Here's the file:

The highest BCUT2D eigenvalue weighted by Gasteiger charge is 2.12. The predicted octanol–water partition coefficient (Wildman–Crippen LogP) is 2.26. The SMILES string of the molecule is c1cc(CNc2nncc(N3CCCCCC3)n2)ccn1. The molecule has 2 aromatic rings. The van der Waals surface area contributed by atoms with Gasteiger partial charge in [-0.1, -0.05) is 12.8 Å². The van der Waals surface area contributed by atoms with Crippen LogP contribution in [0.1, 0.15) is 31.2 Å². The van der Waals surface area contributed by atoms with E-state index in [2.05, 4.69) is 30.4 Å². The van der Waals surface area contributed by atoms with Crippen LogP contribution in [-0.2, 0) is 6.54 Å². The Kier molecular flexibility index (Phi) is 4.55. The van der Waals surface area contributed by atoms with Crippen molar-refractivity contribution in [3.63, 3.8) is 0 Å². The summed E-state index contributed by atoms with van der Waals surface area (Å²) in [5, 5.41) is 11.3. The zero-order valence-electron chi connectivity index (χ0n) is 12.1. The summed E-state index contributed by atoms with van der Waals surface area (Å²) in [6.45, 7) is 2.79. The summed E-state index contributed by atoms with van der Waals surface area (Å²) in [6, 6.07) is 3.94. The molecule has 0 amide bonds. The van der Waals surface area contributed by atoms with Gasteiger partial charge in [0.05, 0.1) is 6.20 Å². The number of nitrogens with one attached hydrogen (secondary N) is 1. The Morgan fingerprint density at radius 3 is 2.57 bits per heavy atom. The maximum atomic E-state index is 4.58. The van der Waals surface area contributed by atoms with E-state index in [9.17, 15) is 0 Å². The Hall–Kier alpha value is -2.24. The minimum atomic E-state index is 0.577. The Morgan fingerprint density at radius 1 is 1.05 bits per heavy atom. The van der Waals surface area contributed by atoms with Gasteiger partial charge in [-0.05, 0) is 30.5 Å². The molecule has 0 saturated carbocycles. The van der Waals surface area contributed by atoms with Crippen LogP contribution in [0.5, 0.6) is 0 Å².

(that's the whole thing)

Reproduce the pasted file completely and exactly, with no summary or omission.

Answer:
The highest BCUT2D eigenvalue weighted by Gasteiger charge is 2.12. The predicted octanol–water partition coefficient (Wildman–Crippen LogP) is 2.26. The SMILES string of the molecule is c1cc(CNc2nncc(N3CCCCCC3)n2)ccn1. The molecule has 2 aromatic rings. The van der Waals surface area contributed by atoms with Gasteiger partial charge in [-0.1, -0.05) is 12.8 Å². The van der Waals surface area contributed by atoms with Crippen LogP contribution in [0.1, 0.15) is 31.2 Å². The van der Waals surface area contributed by atoms with E-state index in [2.05, 4.69) is 30.4 Å². The van der Waals surface area contributed by atoms with Crippen LogP contribution in [-0.2, 0) is 6.54 Å². The Kier molecular flexibility index (Phi) is 4.55. The van der Waals surface area contributed by atoms with Crippen molar-refractivity contribution in [3.63, 3.8) is 0 Å². The summed E-state index contributed by atoms with van der Waals surface area (Å²) in [5, 5.41) is 11.3. The zero-order valence-electron chi connectivity index (χ0n) is 12.1. The summed E-state index contributed by atoms with van der Waals surface area (Å²) in [6.45, 7) is 2.79. The summed E-state index contributed by atoms with van der Waals surface area (Å²) in [6, 6.07) is 3.94. The molecule has 0 amide bonds. The van der Waals surface area contributed by atoms with Gasteiger partial charge in [0.05, 0.1) is 6.20 Å². The number of nitrogens with one attached hydrogen (secondary N) is 1. The Morgan fingerprint density at radius 3 is 2.57 bits per heavy atom. The maximum atomic E-state index is 4.58. The van der Waals surface area contributed by atoms with E-state index in [9.17, 15) is 0 Å². The Hall–Kier alpha value is -2.24. The minimum atomic E-state index is 0.577. The Morgan fingerprint density at radius 1 is 1.05 bits per heavy atom. The van der Waals surface area contributed by atoms with Gasteiger partial charge in [-0.05, 0) is 30.5 Å². The molecule has 0 saturated carbocycles. The van der Waals surface area contributed by atoms with Crippen LogP contribution in [0.5, 0.6) is 0 Å².